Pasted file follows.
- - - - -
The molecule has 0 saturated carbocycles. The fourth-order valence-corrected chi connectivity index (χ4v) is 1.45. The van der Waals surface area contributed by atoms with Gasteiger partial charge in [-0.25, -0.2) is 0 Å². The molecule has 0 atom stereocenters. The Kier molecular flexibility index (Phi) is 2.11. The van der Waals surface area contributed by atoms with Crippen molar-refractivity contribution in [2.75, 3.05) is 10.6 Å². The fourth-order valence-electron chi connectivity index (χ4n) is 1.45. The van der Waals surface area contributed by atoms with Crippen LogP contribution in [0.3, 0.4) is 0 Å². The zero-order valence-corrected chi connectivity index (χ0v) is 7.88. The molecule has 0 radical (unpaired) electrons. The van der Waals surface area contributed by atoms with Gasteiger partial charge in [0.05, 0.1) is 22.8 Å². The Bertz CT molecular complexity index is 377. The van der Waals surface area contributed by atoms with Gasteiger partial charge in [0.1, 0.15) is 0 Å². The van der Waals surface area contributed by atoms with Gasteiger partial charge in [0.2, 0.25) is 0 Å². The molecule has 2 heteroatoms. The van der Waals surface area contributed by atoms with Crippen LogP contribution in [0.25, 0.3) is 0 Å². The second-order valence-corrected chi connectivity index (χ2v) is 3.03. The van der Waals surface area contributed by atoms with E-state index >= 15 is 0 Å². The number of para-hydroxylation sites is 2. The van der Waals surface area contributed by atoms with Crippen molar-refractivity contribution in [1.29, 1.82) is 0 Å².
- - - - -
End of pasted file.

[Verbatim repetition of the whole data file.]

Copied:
The molecule has 0 saturated carbocycles. The fourth-order valence-corrected chi connectivity index (χ4v) is 1.45. The van der Waals surface area contributed by atoms with Gasteiger partial charge in [-0.25, -0.2) is 0 Å². The molecule has 0 atom stereocenters. The Kier molecular flexibility index (Phi) is 2.11. The van der Waals surface area contributed by atoms with Crippen molar-refractivity contribution in [2.75, 3.05) is 10.6 Å². The fourth-order valence-electron chi connectivity index (χ4n) is 1.45. The van der Waals surface area contributed by atoms with Crippen LogP contribution in [0.3, 0.4) is 0 Å². The zero-order valence-corrected chi connectivity index (χ0v) is 7.88. The molecule has 0 radical (unpaired) electrons. The van der Waals surface area contributed by atoms with Gasteiger partial charge in [0.05, 0.1) is 22.8 Å². The Bertz CT molecular complexity index is 377. The van der Waals surface area contributed by atoms with Gasteiger partial charge in [0.1, 0.15) is 0 Å². The van der Waals surface area contributed by atoms with Gasteiger partial charge in [0.2, 0.25) is 0 Å². The molecule has 2 heteroatoms. The van der Waals surface area contributed by atoms with Crippen LogP contribution in [0.25, 0.3) is 0 Å². The second-order valence-corrected chi connectivity index (χ2v) is 3.03. The van der Waals surface area contributed by atoms with E-state index >= 15 is 0 Å². The number of para-hydroxylation sites is 2. The van der Waals surface area contributed by atoms with Crippen molar-refractivity contribution in [1.29, 1.82) is 0 Å².